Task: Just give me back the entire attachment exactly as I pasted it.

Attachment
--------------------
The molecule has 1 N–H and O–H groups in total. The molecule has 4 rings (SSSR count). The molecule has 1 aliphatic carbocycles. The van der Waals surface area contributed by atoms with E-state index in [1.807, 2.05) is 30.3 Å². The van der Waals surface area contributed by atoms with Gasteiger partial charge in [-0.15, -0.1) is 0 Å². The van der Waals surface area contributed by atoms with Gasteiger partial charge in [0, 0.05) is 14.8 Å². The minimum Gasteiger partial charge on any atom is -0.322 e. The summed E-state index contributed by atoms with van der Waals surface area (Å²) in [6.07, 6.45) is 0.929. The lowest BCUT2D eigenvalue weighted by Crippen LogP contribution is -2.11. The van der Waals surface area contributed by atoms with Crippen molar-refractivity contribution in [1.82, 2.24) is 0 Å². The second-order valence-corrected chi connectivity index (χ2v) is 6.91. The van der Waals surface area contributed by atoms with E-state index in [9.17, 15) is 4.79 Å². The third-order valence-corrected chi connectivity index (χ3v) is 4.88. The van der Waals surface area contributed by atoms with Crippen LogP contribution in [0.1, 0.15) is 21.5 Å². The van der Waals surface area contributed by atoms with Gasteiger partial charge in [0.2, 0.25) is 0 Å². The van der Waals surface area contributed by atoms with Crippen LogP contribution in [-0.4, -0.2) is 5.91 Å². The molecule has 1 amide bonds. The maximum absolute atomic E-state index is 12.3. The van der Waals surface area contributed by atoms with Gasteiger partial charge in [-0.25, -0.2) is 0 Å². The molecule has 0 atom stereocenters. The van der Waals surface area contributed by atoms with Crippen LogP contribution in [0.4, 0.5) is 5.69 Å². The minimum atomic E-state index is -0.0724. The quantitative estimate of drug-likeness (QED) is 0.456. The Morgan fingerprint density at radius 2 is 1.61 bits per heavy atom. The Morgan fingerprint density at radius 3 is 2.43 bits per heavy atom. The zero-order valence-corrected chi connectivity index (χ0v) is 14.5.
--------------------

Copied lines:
The molecule has 1 N–H and O–H groups in total. The molecule has 4 rings (SSSR count). The molecule has 1 aliphatic carbocycles. The van der Waals surface area contributed by atoms with E-state index in [1.807, 2.05) is 30.3 Å². The van der Waals surface area contributed by atoms with Gasteiger partial charge in [-0.15, -0.1) is 0 Å². The van der Waals surface area contributed by atoms with Gasteiger partial charge in [0, 0.05) is 14.8 Å². The minimum Gasteiger partial charge on any atom is -0.322 e. The summed E-state index contributed by atoms with van der Waals surface area (Å²) in [6.07, 6.45) is 0.929. The lowest BCUT2D eigenvalue weighted by Crippen LogP contribution is -2.11. The van der Waals surface area contributed by atoms with Crippen molar-refractivity contribution in [1.82, 2.24) is 0 Å². The second-order valence-corrected chi connectivity index (χ2v) is 6.91. The van der Waals surface area contributed by atoms with E-state index in [9.17, 15) is 4.79 Å². The third-order valence-corrected chi connectivity index (χ3v) is 4.88. The van der Waals surface area contributed by atoms with Crippen LogP contribution in [0.1, 0.15) is 21.5 Å². The van der Waals surface area contributed by atoms with Gasteiger partial charge in [0.2, 0.25) is 0 Å². The van der Waals surface area contributed by atoms with Crippen LogP contribution in [-0.4, -0.2) is 5.91 Å². The molecule has 1 amide bonds. The maximum absolute atomic E-state index is 12.3. The van der Waals surface area contributed by atoms with Gasteiger partial charge in [-0.25, -0.2) is 0 Å². The molecule has 0 atom stereocenters. The van der Waals surface area contributed by atoms with Crippen LogP contribution in [0.4, 0.5) is 5.69 Å². The minimum atomic E-state index is -0.0724. The quantitative estimate of drug-likeness (QED) is 0.456. The Morgan fingerprint density at radius 2 is 1.61 bits per heavy atom. The Morgan fingerprint density at radius 3 is 2.43 bits per heavy atom. The zero-order valence-corrected chi connectivity index (χ0v) is 14.5.